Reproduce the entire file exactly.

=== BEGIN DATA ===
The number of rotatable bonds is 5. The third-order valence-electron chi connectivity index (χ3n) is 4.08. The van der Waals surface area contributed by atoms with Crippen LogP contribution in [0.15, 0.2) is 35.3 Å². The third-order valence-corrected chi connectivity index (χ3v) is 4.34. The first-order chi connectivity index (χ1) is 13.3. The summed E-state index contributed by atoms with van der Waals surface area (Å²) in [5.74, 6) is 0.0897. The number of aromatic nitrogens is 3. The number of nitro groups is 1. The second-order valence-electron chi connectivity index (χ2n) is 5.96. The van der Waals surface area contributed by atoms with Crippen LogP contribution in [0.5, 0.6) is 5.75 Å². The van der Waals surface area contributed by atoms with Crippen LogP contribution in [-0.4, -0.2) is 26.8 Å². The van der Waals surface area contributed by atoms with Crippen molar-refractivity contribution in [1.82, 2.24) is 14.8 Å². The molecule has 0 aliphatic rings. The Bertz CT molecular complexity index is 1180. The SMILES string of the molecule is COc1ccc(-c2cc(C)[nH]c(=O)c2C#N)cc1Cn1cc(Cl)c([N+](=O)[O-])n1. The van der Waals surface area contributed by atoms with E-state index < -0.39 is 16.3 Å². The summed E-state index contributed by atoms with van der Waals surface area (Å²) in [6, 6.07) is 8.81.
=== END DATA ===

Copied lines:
The number of rotatable bonds is 5. The third-order valence-electron chi connectivity index (χ3n) is 4.08. The van der Waals surface area contributed by atoms with Crippen LogP contribution in [0.15, 0.2) is 35.3 Å². The third-order valence-corrected chi connectivity index (χ3v) is 4.34. The first-order chi connectivity index (χ1) is 13.3. The summed E-state index contributed by atoms with van der Waals surface area (Å²) in [5.74, 6) is 0.0897. The number of aromatic nitrogens is 3. The number of nitro groups is 1. The second-order valence-electron chi connectivity index (χ2n) is 5.96. The van der Waals surface area contributed by atoms with Crippen LogP contribution in [0.5, 0.6) is 5.75 Å². The van der Waals surface area contributed by atoms with Crippen LogP contribution in [-0.4, -0.2) is 26.8 Å². The van der Waals surface area contributed by atoms with Crippen molar-refractivity contribution in [1.82, 2.24) is 14.8 Å². The molecule has 0 aliphatic rings. The Bertz CT molecular complexity index is 1180. The SMILES string of the molecule is COc1ccc(-c2cc(C)[nH]c(=O)c2C#N)cc1Cn1cc(Cl)c([N+](=O)[O-])n1. The van der Waals surface area contributed by atoms with E-state index < -0.39 is 16.3 Å². The summed E-state index contributed by atoms with van der Waals surface area (Å²) in [6, 6.07) is 8.81.